Let Right Be Done

Aboriginal Title, the Calder Case, and the Future of Indigenous Rights

Edited by Hamar Foster, Heather Raven & Jeremy Webber
Categories: Jurisprudence and general issues, Law
Series: Law and Society
Publisher: UBC Press
Paperback : 9780774814041, 352 pages, July 2008

Table of contents

1 The Calder Decision, Aboriginal Title, Treaties, and the Nisga’a / Christina Godlewska and Jeremy Webber

Part 1: Reflections of the Calder Participants

2 Frank Calder and Thomas Berger: A Conversation

3 Reminiscences of Aboriginal Rights at the Time of the Calder Case and Its Aftermath / Honourable Gérard V. La Forest

Part 2: Historical Background

4 We Are Not O’Meara’s Children: Law, Lawyers, and the First Campaign for Aboriginal Title in British Columbia, 1908–28 / Hamar Foster

5 Then Fight For It: William Lewis Paul and Alaska Native Land Claims / Stephen Haycox

Part 3: Calder and Its Implications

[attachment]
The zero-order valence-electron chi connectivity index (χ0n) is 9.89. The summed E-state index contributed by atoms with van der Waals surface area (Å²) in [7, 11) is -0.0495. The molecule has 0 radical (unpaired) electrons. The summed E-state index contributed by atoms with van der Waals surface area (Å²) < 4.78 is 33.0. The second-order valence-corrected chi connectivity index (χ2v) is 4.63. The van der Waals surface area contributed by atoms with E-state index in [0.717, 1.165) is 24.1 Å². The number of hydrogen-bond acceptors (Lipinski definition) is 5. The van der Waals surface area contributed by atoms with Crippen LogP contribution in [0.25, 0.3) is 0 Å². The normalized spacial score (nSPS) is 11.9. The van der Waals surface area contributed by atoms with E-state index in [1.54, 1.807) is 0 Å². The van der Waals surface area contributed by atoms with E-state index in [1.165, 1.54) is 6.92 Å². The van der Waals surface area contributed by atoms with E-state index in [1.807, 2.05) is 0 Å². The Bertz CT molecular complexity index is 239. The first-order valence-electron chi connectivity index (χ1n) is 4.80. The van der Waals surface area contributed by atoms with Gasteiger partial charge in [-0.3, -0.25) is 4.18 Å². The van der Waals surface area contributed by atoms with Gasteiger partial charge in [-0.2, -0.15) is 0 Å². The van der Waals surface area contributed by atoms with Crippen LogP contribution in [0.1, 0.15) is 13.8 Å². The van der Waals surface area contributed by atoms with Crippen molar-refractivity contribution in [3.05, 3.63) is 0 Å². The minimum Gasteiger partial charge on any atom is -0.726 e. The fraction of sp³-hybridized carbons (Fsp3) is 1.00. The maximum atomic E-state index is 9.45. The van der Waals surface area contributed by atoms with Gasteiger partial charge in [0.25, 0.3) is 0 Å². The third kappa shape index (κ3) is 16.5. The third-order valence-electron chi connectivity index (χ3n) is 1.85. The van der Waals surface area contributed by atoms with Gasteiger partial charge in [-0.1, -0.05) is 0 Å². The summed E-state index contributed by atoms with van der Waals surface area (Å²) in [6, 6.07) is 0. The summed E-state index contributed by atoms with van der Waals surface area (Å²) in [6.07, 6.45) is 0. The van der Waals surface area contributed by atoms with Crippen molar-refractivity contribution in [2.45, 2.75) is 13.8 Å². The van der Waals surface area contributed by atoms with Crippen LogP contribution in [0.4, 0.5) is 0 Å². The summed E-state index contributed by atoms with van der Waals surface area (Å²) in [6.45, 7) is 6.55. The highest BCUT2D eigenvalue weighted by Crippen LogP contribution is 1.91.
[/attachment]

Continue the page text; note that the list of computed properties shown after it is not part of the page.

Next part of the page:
6 Calder and the Representation of Indigenous Society in Canadian Jurisprudence / Michael Asch

7 A Taxonomy of Aboriginal Rights / Brian Slattery

8 Judicial Approaches to Self-Government since Calder: Searching for Doctrinal Coherence / Kent McNeil

Part 4: International Impact

9 Customary Rights and Crown Claims: Calder and Aboriginal Title in Aotearoa New Zealand / David V. Williams

10 The Influence of Canadian and International Law on the Evolution of Australian Aboriginal Title / Garth Nettheim

Part 5: The Future

11 Let Obligations Be Done / John Borrows

12 Closing Thoughts: Final Remarks from Iona Campagnolo, Lance Finch, Joseph Gosnell, and Frank Calder


Notes; Bibliography; Index


In 1973 the Supreme Court of Canada issued a landmark decision in the Calder case, confirming that Aboriginal title constituted a right within Canadian law. Let Right Be Done examines the doctrine of Aboriginal title thirty years later and puts the Calder case in its legal, historical, and political context, both nationally and internationally. With its innovative blend of scholarly analysis and input from many of those intimately involved in the case, this book should be essential reading for anyone interested in Aboriginal law, treaty negotiations, and the history of the “BC Indian land question. ”